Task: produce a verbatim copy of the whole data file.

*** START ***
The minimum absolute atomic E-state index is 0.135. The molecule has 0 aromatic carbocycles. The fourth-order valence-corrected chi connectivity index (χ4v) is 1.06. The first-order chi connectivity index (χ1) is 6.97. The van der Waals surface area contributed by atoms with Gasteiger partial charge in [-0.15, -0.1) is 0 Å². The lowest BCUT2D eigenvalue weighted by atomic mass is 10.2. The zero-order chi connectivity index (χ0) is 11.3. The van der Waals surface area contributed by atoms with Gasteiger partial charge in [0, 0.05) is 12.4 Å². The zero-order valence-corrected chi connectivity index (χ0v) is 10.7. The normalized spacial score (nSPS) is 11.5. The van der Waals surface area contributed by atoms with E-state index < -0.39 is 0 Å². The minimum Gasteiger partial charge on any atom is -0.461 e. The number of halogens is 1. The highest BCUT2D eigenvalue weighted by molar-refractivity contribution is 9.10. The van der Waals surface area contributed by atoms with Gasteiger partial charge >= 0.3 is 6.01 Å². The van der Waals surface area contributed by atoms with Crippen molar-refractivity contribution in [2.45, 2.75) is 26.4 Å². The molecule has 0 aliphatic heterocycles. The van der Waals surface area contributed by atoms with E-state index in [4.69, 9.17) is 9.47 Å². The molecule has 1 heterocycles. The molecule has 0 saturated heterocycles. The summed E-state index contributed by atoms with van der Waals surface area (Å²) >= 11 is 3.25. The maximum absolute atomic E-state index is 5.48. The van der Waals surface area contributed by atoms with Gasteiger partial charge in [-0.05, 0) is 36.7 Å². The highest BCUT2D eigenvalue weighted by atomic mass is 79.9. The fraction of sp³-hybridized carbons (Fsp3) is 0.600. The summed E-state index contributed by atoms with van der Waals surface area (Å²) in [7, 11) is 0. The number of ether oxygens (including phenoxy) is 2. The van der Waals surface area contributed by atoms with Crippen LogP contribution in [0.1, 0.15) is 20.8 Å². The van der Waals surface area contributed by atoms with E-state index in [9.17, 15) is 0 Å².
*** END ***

The minimum absolute atomic E-state index is 0.135. The molecule has 0 aromatic carbocycles. The fourth-order valence-corrected chi connectivity index (χ4v) is 1.06. The first-order chi connectivity index (χ1) is 6.97. The van der Waals surface area contributed by atoms with Gasteiger partial charge in [-0.15, -0.1) is 0 Å². The lowest BCUT2D eigenvalue weighted by atomic mass is 10.2. The zero-order chi connectivity index (χ0) is 11.3. The van der Waals surface area contributed by atoms with Gasteiger partial charge in [0, 0.05) is 12.4 Å². The zero-order valence-corrected chi connectivity index (χ0v) is 10.7. The normalized spacial score (nSPS) is 11.5. The van der Waals surface area contributed by atoms with E-state index < -0.39 is 0 Å². The minimum Gasteiger partial charge on any atom is -0.461 e. The number of halogens is 1. The highest BCUT2D eigenvalue weighted by molar-refractivity contribution is 9.10. The van der Waals surface area contributed by atoms with Gasteiger partial charge >= 0.3 is 6.01 Å². The van der Waals surface area contributed by atoms with Crippen molar-refractivity contribution in [2.45, 2.75) is 26.4 Å². The molecule has 0 aliphatic heterocycles. The van der Waals surface area contributed by atoms with E-state index in [4.69, 9.17) is 9.47 Å². The molecule has 1 heterocycles. The molecule has 0 saturated heterocycles. The summed E-state index contributed by atoms with van der Waals surface area (Å²) >= 11 is 3.25. The maximum absolute atomic E-state index is 5.48. The van der Waals surface area contributed by atoms with Gasteiger partial charge in [-0.05, 0) is 36.7 Å². The highest BCUT2D eigenvalue weighted by atomic mass is 79.9. The fraction of sp³-hybridized carbons (Fsp3) is 0.600. The summed E-state index contributed by atoms with van der Waals surface area (Å²) in [7, 11) is 0. The number of ether oxygens (including phenoxy) is 2. The van der Waals surface area contributed by atoms with Crippen LogP contribution in [0.1, 0.15) is 20.8 Å². The van der Waals surface area contributed by atoms with E-state index in [9.17, 15) is 0 Å².